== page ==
- Resort to morbid humor. See "Titanic" (above). And, in general, sprinkle words and phrases like death, dying, funeral, dirge, casket, coffin, death rattle, eulogy, obituary, six feet under, hearse, wearing black, mourning, crepe hanging, pall bearer, cemetery, ghost, and ghoul into every conversation. (E.g., if you spot the CEO pulling up in his chauffeured limo, say, "I see that Mr. Big has just arrived in the corporate hearse.")
- Resort to anger. Complain loudly and furiously about how "they" (i.e., company management) have f'd everything up; how if they'd only asked you what to do, the company never would have gotten to the point where they had to lay off so many people (possibly - maybe even probably - including you).
- Bug your manager. Your manager may or may not know anything. They may or may not tell you. But this won't stop you from bugging them, now, will it? Best if you've already developed a trusting enough relationship with your manager so that they'll tell you what they can (as long as you promise not to pass it on, a promise which you're honor bound to make and keep, by the way). If you don't have this sort of relationship with your manager, guess what? You're not going to develop one now, so save you're breath and stop bugging them.
- Bug anyone you know in HR. Yes, they can be perfectly kind, warm, good-hearted, nicey-nice, or even really nice. But keep in mind that, despite the somewhat humane sound of "human resources", at the end of the day, they're there to represent the company's interests, not those of any one individual within in. (Nice if both can happen, but if push comes to shove...) And, even if they're your best-est friend, if they're in HR and they're any good, they're highly unlikely to blab very much to you. (If you do have a good and trusted relationship with someone in HR, however, you might get a teensy-weensy head's up or piece of mind tidbit. But, as with your manager, if you don't have that kind of trusted relationship with someone in HR, you're not likely to develop one now. So save your breath.)
- Take a "mental health" day. This is actually a really foolish thing to do, since all you're going to do is sit around like a mope wondering what's going on at work. If you take this "mental health" day off to do look for another job, tsk tsk: you should really have taken it as a personal or vacation day. (No wonder you're on that lay-off list.) If you do insist on taking a "mental health" day, do something "mental healthy": long walk on the beach, Candy Land with your 4 year old, clean out a closet. Whatever you do, do not go shopping: you have enough stuff already, and you might be on unemployment benefits in another month. What are you thinking?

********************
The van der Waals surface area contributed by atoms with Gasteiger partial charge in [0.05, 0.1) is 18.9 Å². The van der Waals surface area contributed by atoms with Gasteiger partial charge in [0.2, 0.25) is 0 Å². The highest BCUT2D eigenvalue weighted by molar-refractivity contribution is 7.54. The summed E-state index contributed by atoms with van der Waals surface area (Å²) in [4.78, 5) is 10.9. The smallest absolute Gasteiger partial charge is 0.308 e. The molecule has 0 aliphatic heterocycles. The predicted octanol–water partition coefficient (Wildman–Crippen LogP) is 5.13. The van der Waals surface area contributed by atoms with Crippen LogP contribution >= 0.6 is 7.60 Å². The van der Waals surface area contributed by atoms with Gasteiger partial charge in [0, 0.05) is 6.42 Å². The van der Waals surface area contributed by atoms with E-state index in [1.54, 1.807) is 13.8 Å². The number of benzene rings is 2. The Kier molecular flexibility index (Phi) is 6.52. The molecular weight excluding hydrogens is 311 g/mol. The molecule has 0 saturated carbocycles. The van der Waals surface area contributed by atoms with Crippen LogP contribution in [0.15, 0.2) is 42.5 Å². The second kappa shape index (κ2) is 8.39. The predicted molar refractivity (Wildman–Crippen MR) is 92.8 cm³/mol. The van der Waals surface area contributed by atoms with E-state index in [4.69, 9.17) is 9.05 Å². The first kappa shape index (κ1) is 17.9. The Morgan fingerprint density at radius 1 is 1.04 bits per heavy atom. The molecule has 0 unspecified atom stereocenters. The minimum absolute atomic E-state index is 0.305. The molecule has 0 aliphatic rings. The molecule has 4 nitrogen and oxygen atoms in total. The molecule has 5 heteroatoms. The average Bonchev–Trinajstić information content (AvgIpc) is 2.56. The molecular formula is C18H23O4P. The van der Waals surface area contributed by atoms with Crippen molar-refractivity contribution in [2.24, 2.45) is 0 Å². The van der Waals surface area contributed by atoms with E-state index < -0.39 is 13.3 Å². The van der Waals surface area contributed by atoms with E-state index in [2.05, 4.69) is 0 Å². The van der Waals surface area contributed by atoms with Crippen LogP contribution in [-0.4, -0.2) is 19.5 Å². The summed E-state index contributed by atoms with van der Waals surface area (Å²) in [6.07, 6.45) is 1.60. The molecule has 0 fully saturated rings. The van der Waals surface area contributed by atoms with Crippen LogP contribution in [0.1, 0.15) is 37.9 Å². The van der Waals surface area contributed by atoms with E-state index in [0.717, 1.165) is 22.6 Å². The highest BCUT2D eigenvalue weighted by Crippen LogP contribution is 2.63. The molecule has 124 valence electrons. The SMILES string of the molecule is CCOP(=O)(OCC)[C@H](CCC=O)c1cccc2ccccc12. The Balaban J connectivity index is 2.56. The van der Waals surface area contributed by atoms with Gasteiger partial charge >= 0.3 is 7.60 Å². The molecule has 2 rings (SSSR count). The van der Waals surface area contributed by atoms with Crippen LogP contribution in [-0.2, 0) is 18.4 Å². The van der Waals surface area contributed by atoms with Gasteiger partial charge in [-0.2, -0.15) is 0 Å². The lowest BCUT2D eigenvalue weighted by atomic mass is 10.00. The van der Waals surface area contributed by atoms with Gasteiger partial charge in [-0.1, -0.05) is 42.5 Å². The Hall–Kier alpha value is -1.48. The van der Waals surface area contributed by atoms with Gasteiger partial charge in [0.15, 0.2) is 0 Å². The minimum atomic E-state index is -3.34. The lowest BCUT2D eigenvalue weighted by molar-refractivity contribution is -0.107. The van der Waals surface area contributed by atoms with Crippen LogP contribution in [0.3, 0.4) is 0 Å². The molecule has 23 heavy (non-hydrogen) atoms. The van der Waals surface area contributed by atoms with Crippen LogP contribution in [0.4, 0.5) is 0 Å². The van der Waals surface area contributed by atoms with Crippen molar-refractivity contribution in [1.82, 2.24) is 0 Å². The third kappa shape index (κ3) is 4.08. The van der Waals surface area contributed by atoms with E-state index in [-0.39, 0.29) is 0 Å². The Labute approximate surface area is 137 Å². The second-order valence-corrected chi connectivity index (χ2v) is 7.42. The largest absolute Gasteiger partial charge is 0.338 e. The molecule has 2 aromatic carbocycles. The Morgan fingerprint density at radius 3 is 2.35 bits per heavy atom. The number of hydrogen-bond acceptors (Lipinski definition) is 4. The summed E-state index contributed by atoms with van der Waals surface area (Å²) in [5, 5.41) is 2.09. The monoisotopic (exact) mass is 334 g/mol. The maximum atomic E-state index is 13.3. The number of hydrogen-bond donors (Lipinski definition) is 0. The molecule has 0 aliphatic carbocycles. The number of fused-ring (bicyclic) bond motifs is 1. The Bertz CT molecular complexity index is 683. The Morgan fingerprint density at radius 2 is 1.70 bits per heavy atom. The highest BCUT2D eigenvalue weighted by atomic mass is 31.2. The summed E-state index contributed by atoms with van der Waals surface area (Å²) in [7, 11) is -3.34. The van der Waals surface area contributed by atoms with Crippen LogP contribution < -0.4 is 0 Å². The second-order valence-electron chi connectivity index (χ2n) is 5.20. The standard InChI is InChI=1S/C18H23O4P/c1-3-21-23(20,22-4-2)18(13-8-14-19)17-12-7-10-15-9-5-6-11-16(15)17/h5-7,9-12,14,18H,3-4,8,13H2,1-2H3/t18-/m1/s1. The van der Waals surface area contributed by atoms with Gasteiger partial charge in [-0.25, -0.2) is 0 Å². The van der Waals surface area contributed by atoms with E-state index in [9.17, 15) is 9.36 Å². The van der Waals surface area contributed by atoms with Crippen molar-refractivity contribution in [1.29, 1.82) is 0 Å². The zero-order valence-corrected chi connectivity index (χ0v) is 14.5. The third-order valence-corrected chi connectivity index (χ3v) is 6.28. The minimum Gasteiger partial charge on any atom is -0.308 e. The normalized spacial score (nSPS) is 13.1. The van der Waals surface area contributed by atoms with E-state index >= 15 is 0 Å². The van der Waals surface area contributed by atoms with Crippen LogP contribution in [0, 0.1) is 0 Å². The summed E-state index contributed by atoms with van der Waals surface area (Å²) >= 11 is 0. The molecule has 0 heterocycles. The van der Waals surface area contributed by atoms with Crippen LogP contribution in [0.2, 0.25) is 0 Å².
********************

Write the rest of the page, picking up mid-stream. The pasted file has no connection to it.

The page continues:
- Do a little planning. I do not advocate using work time to troll job-sites, send out your résumé, or conduct informational interviews. In fact, I forbid it (except, maybe, during your lunch hour). But you might want make sure that you've backed up any personal information (files, contacts) onto your handy-dandy thumb drive; that you've gained a sense of who you might want to use as a reference; that you have contact info for those you might want in your network.
Getting laid off is not the end of the world, of course, but don't underestimate just how terrible it is. If it's not the end of the world, it's the end of a world, and it's probably a big and important part of your life. And, having been through sooooooo very many of them during my career, I have to say that the days leading up to the actual event are typically far worse than whatever the aftermath is.